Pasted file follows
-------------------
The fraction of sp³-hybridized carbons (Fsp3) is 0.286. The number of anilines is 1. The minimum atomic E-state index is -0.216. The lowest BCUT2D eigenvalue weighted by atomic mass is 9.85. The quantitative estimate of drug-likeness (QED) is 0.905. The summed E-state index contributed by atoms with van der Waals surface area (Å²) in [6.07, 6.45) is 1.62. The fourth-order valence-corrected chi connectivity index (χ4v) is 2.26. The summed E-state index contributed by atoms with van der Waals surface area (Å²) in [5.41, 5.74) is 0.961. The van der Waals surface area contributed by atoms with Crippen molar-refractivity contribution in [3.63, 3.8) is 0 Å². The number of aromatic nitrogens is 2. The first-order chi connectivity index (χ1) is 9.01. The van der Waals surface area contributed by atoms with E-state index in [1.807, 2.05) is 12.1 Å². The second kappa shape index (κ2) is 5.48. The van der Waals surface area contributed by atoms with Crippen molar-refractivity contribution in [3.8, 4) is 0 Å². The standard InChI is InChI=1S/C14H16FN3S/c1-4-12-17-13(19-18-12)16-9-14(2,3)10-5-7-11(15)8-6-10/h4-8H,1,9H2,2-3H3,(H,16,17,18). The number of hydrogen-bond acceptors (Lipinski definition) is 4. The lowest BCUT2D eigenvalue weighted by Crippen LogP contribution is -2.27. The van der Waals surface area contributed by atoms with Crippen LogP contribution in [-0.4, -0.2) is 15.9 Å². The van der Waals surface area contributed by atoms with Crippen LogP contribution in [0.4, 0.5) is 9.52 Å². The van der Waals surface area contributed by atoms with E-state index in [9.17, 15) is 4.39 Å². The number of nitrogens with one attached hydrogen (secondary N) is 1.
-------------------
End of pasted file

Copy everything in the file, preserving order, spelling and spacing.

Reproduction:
The fraction of sp³-hybridized carbons (Fsp3) is 0.286. The number of anilines is 1. The minimum atomic E-state index is -0.216. The lowest BCUT2D eigenvalue weighted by atomic mass is 9.85. The quantitative estimate of drug-likeness (QED) is 0.905. The summed E-state index contributed by atoms with van der Waals surface area (Å²) in [6.07, 6.45) is 1.62. The fourth-order valence-corrected chi connectivity index (χ4v) is 2.26. The summed E-state index contributed by atoms with van der Waals surface area (Å²) in [5.41, 5.74) is 0.961. The van der Waals surface area contributed by atoms with Crippen molar-refractivity contribution in [3.63, 3.8) is 0 Å². The number of aromatic nitrogens is 2. The first-order chi connectivity index (χ1) is 9.01. The van der Waals surface area contributed by atoms with E-state index in [1.807, 2.05) is 12.1 Å². The second kappa shape index (κ2) is 5.48. The van der Waals surface area contributed by atoms with Crippen molar-refractivity contribution in [3.8, 4) is 0 Å². The standard InChI is InChI=1S/C14H16FN3S/c1-4-12-17-13(19-18-12)16-9-14(2,3)10-5-7-11(15)8-6-10/h4-8H,1,9H2,2-3H3,(H,16,17,18). The number of hydrogen-bond acceptors (Lipinski definition) is 4. The lowest BCUT2D eigenvalue weighted by Crippen LogP contribution is -2.27. The van der Waals surface area contributed by atoms with Crippen LogP contribution in [-0.4, -0.2) is 15.9 Å². The van der Waals surface area contributed by atoms with Crippen LogP contribution in [0.4, 0.5) is 9.52 Å². The van der Waals surface area contributed by atoms with E-state index in [9.17, 15) is 4.39 Å². The number of nitrogens with one attached hydrogen (secondary N) is 1.